Sky Sox looks forward to changes during move to Texas

May 1, 2018

Derek Lee

dlee2@uccs.edu

After 30 years, Colorado Springs Triple-A baseball is leaving the mountains for the Lone Star state.

    When the 2018 Minor League Baseball season concludes in early September, the Colorado Sky Sox will relocate to San Antonio, Texas, where they will become the San Antonio Missions. The current San Antonio Missions will relocate to Amarillo, Texas. Their future team name will be decided soon.

    In place of the Sky Sox, the Helena Brewers will relocate to Colorado Springs from Helena, Montana. The Brewers, who are part of the Pioneer League, are currently the rookie-level affiliate of Major League Baseball team, the Milwaukee Brewers.

    This series of moves are a result of pressure from the MiLB coupled with factors such as altitude and weather. All three teams are owned by The Elmore Sports Group, who originally announced the changes in June 2017.

    One of the main reasons for the move was avoiding early spring weather, according to Chris Phillips, assistant general manager of the Sky Sox. The Pioneer League’s season begins in June instead of April, allowing the team to avoid the inclement weather. In the Pioneer League, all teams also play at altitude.

    “We’ll be able to do some crazy things during the shorter season,” Phillips said. “The shorter season also opens up more opportunities for more non-baseball events.”    

    Phillips said that attendance hovers around 1,800 in April and May and increases to around 5,000 in June. His hope is that the shorter season played in better weather will result in an increase in attendance.

    More rumors of relocation have included an MiLB team being relocated to Pueblo, Colorado. An inner-state rivalry between the Brewers, the Colorado Rockies and their affiliate, the Grand Junction Rockies, would create a dynamic of minor league baseball, according to Shane Philipps, director of Public Relations.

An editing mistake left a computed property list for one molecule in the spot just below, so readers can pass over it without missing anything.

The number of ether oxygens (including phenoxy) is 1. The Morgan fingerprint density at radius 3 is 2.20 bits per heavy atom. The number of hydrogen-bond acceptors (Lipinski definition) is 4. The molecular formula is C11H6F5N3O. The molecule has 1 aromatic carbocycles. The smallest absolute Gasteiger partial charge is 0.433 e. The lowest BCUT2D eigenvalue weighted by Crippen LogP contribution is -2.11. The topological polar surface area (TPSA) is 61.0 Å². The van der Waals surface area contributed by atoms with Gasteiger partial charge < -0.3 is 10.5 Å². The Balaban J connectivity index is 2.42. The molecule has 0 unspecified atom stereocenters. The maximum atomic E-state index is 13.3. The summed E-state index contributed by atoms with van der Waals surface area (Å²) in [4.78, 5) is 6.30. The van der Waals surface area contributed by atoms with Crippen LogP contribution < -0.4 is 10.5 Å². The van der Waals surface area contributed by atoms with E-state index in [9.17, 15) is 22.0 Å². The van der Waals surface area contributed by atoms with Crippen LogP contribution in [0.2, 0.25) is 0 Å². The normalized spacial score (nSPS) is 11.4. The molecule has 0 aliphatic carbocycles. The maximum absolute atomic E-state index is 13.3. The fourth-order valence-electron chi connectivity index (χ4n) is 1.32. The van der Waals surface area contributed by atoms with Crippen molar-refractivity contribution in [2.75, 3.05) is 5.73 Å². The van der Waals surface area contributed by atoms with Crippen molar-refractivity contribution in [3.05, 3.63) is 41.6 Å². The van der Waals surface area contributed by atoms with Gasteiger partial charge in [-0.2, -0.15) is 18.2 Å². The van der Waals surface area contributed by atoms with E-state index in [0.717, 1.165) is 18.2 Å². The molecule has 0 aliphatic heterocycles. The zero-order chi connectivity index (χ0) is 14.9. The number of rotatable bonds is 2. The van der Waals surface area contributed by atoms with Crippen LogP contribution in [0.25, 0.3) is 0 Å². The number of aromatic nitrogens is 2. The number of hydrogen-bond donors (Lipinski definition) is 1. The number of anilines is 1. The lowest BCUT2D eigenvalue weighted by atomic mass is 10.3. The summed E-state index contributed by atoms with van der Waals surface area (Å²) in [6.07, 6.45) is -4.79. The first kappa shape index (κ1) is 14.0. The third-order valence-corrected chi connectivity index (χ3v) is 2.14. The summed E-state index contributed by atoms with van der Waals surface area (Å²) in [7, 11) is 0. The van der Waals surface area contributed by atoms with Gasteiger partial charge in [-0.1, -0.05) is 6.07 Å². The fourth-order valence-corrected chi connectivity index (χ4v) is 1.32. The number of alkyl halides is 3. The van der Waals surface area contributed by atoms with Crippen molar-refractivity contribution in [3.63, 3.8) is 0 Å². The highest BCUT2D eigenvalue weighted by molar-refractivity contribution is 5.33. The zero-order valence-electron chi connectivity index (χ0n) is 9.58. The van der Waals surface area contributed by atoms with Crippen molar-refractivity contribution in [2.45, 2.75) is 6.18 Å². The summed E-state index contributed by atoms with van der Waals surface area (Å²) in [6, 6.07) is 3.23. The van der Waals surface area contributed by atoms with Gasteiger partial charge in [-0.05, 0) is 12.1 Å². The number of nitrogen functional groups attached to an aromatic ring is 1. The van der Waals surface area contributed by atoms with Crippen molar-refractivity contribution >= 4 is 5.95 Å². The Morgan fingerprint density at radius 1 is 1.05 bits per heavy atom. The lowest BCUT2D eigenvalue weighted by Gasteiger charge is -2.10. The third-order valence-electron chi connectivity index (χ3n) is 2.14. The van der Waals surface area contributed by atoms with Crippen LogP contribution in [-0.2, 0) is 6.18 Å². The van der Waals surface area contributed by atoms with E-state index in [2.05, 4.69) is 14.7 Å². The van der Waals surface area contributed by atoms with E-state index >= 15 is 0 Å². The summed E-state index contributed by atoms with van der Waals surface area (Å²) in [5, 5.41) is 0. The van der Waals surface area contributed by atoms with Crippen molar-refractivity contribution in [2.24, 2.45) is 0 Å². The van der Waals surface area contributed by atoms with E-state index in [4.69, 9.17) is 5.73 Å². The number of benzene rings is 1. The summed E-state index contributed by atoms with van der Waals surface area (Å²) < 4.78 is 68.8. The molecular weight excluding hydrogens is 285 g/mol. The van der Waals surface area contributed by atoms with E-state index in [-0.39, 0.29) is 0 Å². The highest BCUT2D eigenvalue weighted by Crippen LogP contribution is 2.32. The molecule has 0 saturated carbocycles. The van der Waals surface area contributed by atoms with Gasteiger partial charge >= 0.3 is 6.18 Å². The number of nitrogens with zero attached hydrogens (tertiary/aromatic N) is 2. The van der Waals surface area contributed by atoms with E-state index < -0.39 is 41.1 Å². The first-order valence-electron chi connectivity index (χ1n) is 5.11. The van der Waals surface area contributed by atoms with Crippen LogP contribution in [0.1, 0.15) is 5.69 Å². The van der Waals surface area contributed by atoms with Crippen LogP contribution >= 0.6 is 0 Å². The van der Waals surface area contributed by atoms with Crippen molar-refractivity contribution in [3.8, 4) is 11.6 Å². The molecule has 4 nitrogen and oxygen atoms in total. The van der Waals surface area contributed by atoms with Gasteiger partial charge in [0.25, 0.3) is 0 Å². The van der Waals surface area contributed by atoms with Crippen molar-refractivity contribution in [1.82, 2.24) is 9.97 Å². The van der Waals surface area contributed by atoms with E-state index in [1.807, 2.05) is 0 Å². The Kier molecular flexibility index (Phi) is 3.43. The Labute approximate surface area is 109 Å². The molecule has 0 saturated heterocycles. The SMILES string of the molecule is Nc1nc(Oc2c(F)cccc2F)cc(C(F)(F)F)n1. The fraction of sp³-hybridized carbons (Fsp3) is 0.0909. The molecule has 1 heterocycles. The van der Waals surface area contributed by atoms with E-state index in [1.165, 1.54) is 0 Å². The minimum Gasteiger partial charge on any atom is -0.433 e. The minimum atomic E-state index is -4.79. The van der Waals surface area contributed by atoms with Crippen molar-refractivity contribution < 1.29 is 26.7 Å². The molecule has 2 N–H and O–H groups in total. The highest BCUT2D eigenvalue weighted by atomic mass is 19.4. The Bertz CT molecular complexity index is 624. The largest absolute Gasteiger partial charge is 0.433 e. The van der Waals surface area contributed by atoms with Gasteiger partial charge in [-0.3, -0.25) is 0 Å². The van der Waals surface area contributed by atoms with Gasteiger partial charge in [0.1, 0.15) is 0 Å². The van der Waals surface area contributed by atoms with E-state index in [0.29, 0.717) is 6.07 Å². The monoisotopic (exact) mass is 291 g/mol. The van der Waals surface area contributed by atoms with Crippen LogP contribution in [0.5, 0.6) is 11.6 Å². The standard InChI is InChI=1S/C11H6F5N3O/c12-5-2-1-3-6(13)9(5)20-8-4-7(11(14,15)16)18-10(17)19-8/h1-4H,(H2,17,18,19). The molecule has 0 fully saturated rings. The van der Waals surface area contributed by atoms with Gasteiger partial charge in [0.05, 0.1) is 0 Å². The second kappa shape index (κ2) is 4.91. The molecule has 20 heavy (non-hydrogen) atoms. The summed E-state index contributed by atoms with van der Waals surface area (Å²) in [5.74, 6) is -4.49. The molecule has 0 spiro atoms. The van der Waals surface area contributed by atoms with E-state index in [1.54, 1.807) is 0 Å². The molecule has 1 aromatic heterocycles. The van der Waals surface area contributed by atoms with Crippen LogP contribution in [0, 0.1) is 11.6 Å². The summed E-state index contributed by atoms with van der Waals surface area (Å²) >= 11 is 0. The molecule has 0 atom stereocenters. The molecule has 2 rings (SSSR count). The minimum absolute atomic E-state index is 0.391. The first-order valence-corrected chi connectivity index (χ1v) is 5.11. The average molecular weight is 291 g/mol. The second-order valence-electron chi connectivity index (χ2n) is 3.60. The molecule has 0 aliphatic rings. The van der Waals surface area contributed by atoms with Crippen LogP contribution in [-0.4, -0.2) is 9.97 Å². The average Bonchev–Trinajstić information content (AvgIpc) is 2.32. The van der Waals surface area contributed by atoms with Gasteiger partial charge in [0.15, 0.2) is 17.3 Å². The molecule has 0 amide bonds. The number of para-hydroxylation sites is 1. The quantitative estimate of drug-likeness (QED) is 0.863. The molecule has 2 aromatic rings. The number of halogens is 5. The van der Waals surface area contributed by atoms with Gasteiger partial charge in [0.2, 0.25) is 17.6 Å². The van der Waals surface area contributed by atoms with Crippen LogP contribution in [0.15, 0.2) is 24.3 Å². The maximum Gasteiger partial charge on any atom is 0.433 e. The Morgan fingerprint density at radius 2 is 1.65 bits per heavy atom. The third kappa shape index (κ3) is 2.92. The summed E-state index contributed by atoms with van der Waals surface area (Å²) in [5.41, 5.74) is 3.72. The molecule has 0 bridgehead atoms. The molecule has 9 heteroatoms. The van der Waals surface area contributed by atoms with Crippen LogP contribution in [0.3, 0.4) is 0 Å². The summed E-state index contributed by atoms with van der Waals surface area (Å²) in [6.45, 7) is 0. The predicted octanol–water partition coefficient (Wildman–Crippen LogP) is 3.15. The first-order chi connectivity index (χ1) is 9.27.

“If you’re fully embedded (in the team), it sounds bad that a Triple-A team is leaving,” said Philipps.

    “Since I’ve gotten here, everyone wants to be embedded in the team as much as possible. It’s awesome. Now, (with the Grand Junction Rockies), it’s that much easier for the fans and players to connect much more.”

    Employees had the option of choosing to relocate with the move, according to Phillips. Most are choosing to stay, but opportunities will continue to open up for UCCS students and alumni.

Photo by Logan Davel: The Scribe

   “The shorter season helps for a clearer pathway when it comes to students and internship availability,”said Phillips.

    The new campaign that Sky Sox ownership has unveiled is “Cheers to 45 more years,” referencing the Sky Sox teams of the ‘50s, ‘80s and the present day.

    To honor the current Sky Sox’s final season, each month of this season will bring back an old Sky Sox era. April was the 1910’s, and Sky Sox players wore Colorado Springs Millionaires jerseys every Friday of the month. These jerseys were auctioned off after every game.

    May will be the ‘50s Sky Sox, who were an affiliate of the Chicago White Sox at the time.

    “The fact that (the players) get to wear the Millionaires jerseys is something special,” Philipps said. “I think (the campaign) is going to be a winner in the community. It’s the best way to show how baseball morphs.”

    The team may also be rebranded during their next season, according to Phillips.

     “The Sky Sox was in honor of the original Sky Sox who played in the ‘50s, but it’s such a ‘blah’ name.” Phillips said that the team’s ownership is planning to hold a “Name the Team” contest in order to garner further interest in the new team.

    “The biggest benefit is that minor league baseball sells itself off its wackiness,” Philipps said. “It’s never just about the aspect of baseball; it’s the aspect of creating those memories.”

    For the Sky Sox schedule, go to skysox.com.

CORRECTION MAY 3, 2018: The Scribe incorrectly referenced Shane Philipps, director of Public Relations. The article has been corrected to reflect his correct first name and title.

Leave a Reply

Your email address will not be published.

%d bloggers like this: